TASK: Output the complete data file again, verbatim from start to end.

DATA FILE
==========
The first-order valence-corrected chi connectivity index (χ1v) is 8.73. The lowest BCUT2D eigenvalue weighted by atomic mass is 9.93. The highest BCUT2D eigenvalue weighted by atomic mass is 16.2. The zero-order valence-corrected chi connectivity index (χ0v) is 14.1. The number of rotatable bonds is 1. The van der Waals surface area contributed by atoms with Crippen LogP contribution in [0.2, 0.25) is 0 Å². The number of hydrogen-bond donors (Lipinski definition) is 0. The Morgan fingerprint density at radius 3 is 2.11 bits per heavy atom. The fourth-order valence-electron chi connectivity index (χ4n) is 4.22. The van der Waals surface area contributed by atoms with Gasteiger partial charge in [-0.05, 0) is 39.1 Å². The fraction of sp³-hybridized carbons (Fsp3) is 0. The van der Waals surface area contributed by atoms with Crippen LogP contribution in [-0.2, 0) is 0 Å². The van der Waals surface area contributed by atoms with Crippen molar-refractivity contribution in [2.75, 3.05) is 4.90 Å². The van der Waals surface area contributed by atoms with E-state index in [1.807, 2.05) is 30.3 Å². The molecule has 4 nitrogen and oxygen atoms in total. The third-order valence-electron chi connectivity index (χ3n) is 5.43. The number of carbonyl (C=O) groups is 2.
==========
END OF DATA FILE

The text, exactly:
The first-order valence-corrected chi connectivity index (χ1v) is 8.73. The lowest BCUT2D eigenvalue weighted by atomic mass is 9.93. The highest BCUT2D eigenvalue weighted by atomic mass is 16.2. The zero-order valence-corrected chi connectivity index (χ0v) is 14.1. The number of rotatable bonds is 1. The van der Waals surface area contributed by atoms with Crippen LogP contribution in [0.2, 0.25) is 0 Å². The number of hydrogen-bond donors (Lipinski definition) is 0. The Morgan fingerprint density at radius 3 is 2.11 bits per heavy atom. The fourth-order valence-electron chi connectivity index (χ4n) is 4.22. The van der Waals surface area contributed by atoms with Gasteiger partial charge in [-0.05, 0) is 39.1 Å². The fraction of sp³-hybridized carbons (Fsp3) is 0. The van der Waals surface area contributed by atoms with Crippen LogP contribution in [-0.2, 0) is 0 Å². The van der Waals surface area contributed by atoms with Crippen molar-refractivity contribution in [2.75, 3.05) is 4.90 Å². The van der Waals surface area contributed by atoms with E-state index in [1.807, 2.05) is 30.3 Å². The molecule has 4 nitrogen and oxygen atoms in total. The third-order valence-electron chi connectivity index (χ3n) is 5.43. The number of carbonyl (C=O) groups is 2.